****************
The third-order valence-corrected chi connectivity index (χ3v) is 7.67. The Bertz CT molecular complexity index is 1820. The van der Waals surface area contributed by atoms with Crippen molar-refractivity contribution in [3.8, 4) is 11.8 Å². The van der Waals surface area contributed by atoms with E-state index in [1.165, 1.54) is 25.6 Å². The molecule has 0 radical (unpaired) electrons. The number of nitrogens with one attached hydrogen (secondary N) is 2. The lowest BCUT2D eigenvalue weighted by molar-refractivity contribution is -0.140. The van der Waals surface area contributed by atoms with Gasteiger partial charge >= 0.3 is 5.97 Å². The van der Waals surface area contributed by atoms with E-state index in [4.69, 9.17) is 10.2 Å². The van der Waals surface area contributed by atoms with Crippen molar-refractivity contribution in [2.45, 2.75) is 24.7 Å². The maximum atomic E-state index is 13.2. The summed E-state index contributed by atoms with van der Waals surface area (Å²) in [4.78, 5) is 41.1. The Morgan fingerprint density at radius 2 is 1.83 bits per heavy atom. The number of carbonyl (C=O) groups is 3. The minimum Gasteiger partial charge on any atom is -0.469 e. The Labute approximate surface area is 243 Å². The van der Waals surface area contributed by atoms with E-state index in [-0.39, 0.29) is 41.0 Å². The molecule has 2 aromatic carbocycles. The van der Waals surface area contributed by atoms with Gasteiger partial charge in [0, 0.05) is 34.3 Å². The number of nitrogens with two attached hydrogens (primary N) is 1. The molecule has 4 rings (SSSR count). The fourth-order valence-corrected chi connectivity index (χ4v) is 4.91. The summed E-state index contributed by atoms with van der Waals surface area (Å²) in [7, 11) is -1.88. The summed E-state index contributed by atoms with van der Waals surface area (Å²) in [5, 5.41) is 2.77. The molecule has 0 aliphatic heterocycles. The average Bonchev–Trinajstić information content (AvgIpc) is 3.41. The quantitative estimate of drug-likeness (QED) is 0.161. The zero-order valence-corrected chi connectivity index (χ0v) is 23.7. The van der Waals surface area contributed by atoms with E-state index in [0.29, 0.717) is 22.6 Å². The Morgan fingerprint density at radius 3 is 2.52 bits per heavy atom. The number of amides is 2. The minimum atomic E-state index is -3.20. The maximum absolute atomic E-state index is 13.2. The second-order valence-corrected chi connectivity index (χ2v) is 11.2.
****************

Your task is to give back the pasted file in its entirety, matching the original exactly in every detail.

The third-order valence-corrected chi connectivity index (χ3v) is 7.67. The Bertz CT molecular complexity index is 1820. The van der Waals surface area contributed by atoms with Crippen molar-refractivity contribution in [3.8, 4) is 11.8 Å². The van der Waals surface area contributed by atoms with E-state index in [1.165, 1.54) is 25.6 Å². The molecule has 0 radical (unpaired) electrons. The number of nitrogens with one attached hydrogen (secondary N) is 2. The lowest BCUT2D eigenvalue weighted by molar-refractivity contribution is -0.140. The van der Waals surface area contributed by atoms with Gasteiger partial charge >= 0.3 is 5.97 Å². The van der Waals surface area contributed by atoms with E-state index in [4.69, 9.17) is 10.2 Å². The van der Waals surface area contributed by atoms with Crippen molar-refractivity contribution in [2.45, 2.75) is 24.7 Å². The maximum atomic E-state index is 13.2. The summed E-state index contributed by atoms with van der Waals surface area (Å²) in [4.78, 5) is 41.1. The Morgan fingerprint density at radius 2 is 1.83 bits per heavy atom. The number of carbonyl (C=O) groups is 3. The minimum Gasteiger partial charge on any atom is -0.469 e. The Labute approximate surface area is 243 Å². The van der Waals surface area contributed by atoms with E-state index in [-0.39, 0.29) is 41.0 Å². The molecule has 2 aromatic carbocycles. The van der Waals surface area contributed by atoms with Gasteiger partial charge in [0, 0.05) is 34.3 Å². The number of nitrogens with two attached hydrogens (primary N) is 1. The molecule has 4 rings (SSSR count). The fourth-order valence-corrected chi connectivity index (χ4v) is 4.91. The summed E-state index contributed by atoms with van der Waals surface area (Å²) in [7, 11) is -1.88. The summed E-state index contributed by atoms with van der Waals surface area (Å²) in [5, 5.41) is 2.77. The molecule has 0 aliphatic heterocycles. The average Bonchev–Trinajstić information content (AvgIpc) is 3.41. The quantitative estimate of drug-likeness (QED) is 0.161. The zero-order valence-corrected chi connectivity index (χ0v) is 23.7. The van der Waals surface area contributed by atoms with E-state index in [0.29, 0.717) is 22.6 Å². The Morgan fingerprint density at radius 3 is 2.52 bits per heavy atom. The number of amides is 2. The minimum atomic E-state index is -3.20. The maximum absolute atomic E-state index is 13.2. The second-order valence-corrected chi connectivity index (χ2v) is 11.2.